WORDS BY AMY DAVIDSON
PHOTOGRAPHY BY JORGE SERRA OF THE SUPERLATIVE
Imagine the chaos and calamity of 30,000 festival goers fuelled by alcohol and bio-glitter at the annual Byron Bay festival of Splendour in the Grass. Now, picture a large, crisply painted white barn in the centre of it all. Inside it, the lights glow an eerie light pink. Mesmerised, you make your way over.
You surrender your drink at the entry and a curtain of calming and grounding essential oil scent washes over you. It’s a sensory trigger from your nose to your brain, telling you to slow down. Be here now.
Looking around, you see a multitude of organic vine-like shapes wrapped in yarn. They have been woven into balls and hang from the ceiling beams. Each section is colour themed with correlating essential oils diffused into the yarn. Seats embellished with the same colourful yarn border the outskirts of the space. As your eyes shift focus again you see a large metal sculpture in the centre of the barn, and around it people dressed in white roam around the space smiling peacefully at you.
The space was a rich extrasensory wonderland that engaged all the senses: touch, sight, smell, hearing, even movement. Dancers performed in the space twice a day, their movements echoing the winding process. A movement workshop was also offered to the public each day to encourage being present through slow movement.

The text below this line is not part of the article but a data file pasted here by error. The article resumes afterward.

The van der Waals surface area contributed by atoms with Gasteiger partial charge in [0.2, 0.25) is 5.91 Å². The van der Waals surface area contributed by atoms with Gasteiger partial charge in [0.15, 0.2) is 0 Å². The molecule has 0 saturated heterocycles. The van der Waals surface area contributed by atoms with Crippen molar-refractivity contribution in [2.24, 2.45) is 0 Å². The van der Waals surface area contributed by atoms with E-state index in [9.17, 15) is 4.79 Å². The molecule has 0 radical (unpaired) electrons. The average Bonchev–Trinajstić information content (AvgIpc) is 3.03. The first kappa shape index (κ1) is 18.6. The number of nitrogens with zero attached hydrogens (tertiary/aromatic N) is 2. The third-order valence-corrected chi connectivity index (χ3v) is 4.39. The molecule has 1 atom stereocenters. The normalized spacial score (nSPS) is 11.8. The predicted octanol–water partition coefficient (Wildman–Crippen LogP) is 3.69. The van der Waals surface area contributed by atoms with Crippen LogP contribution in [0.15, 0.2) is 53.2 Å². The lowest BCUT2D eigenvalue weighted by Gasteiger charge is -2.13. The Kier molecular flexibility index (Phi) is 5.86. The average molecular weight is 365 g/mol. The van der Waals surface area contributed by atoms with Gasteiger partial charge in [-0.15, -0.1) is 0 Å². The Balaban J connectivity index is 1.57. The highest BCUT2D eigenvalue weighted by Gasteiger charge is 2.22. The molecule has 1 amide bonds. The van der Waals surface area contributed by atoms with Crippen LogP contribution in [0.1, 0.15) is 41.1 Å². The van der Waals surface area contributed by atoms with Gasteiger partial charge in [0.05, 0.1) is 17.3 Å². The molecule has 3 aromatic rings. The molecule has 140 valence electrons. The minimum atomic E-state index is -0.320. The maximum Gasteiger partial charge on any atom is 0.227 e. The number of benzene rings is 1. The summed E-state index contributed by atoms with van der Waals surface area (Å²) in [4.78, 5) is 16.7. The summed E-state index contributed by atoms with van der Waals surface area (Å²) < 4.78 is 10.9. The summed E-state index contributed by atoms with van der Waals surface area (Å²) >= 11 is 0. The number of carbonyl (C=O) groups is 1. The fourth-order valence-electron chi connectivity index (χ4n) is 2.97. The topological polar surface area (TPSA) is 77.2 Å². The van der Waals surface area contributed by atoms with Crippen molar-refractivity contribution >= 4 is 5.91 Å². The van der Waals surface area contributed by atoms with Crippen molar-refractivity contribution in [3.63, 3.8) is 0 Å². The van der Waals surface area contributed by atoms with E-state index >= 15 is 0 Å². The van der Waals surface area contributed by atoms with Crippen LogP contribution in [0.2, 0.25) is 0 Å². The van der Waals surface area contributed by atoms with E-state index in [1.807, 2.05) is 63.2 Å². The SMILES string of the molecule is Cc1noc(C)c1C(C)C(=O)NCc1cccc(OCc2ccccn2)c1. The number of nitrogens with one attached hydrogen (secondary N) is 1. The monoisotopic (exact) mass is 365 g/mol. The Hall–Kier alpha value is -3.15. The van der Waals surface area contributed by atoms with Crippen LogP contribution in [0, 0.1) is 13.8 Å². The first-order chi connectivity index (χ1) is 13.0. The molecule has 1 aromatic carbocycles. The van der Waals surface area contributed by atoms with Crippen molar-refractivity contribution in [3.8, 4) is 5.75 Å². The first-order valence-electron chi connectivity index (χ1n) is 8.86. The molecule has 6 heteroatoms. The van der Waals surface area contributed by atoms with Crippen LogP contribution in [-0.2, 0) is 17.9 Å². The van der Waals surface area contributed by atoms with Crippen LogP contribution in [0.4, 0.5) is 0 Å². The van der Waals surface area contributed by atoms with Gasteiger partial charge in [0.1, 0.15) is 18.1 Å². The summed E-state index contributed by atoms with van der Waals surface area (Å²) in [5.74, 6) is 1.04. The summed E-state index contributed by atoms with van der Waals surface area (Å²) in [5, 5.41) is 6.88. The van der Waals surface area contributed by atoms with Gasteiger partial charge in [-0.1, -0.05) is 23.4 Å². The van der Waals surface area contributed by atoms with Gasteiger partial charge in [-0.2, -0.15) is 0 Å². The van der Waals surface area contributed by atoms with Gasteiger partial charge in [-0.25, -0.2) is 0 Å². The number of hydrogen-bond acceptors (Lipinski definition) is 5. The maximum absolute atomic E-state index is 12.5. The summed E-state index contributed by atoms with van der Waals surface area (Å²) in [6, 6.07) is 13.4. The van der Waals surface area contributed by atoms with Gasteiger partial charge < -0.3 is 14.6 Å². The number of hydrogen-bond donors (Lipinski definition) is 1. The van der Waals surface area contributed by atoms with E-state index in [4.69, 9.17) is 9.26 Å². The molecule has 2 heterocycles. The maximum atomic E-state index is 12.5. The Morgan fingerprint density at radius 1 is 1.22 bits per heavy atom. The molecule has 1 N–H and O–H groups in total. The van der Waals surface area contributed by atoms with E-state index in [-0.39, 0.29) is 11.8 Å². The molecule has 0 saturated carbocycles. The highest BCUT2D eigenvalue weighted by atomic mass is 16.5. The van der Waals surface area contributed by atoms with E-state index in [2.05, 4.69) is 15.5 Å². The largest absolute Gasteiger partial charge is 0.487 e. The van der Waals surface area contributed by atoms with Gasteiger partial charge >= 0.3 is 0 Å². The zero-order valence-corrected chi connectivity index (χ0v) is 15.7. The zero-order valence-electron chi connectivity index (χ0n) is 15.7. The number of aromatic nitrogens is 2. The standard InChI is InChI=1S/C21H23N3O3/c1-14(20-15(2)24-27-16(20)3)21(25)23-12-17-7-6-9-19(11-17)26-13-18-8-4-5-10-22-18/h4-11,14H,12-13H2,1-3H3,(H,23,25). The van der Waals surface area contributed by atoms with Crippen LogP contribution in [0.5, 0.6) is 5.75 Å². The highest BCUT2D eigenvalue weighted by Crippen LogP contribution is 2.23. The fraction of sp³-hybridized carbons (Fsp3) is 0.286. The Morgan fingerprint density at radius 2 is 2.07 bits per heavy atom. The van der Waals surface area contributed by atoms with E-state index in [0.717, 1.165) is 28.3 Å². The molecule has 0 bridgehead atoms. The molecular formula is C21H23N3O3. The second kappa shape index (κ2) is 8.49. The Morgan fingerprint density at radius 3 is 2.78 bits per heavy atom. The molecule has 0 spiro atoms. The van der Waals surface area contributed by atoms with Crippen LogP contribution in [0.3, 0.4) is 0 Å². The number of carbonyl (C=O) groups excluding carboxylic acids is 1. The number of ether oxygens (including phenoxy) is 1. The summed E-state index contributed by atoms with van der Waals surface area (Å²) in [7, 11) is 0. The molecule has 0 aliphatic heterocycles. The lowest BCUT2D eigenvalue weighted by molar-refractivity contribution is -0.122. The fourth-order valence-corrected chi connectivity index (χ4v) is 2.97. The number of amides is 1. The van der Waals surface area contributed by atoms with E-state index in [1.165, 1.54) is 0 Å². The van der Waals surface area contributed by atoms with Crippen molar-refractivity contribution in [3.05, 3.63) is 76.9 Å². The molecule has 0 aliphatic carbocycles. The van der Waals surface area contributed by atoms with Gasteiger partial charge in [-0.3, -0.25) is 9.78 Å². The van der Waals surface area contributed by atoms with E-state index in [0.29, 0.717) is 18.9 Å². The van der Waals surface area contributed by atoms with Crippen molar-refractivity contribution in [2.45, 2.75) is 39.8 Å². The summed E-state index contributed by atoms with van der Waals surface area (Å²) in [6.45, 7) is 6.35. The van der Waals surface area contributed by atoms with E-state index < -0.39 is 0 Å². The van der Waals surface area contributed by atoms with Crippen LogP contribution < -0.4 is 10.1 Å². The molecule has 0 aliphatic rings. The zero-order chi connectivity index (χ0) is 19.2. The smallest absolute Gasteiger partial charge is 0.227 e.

The space, named ‘Hiromi Hotel’, was crafted to evoke healing and to encourage us to live slowly and mindfully. It was named after Hiromi Tango, an acclaimed Japanese-Australian artist who lives in Tweed Heads. Her art practice explores how our relationship with technology has changed drastically in just one generation. Her work investigates the effects that being constantly ‘plugged in’ is having on our brains, as well as our social connections in the physical world. Many of us live fast-paced lives where we’re encouraged to ingest a never-ending array of content on whichever social media platform we subscribe to.
The intention of Hiromi Hotel was to invite the community of Splendour in the Grass into a portal of slow time, and to collaborate on the sculpture at the centre of the barn, ‘Brainflower’.
Brainflower draws parallels between how our neural pathways are changing because of our constant technology use, and suggests that by being more present and connected with our lives we can begin to rewire more positive neural pathways. The growing of the brainflowers is a metaphor for reclaiming our brains back from technology.
I worked at the installation as a ‘Gardener’, AKA a workshop facilitator, and was able to witness people sitting down and sinking into a deep meditative state of making, their phones forgotten. Another positive impact of the installation I noticed was the organic connections formed between strangers. I had many nourishing and authentic conversations throughout the weekend that filled me with gratitude and peace. As we came together communally and mindfully to weave the brainflowers, they wove a common thread between us.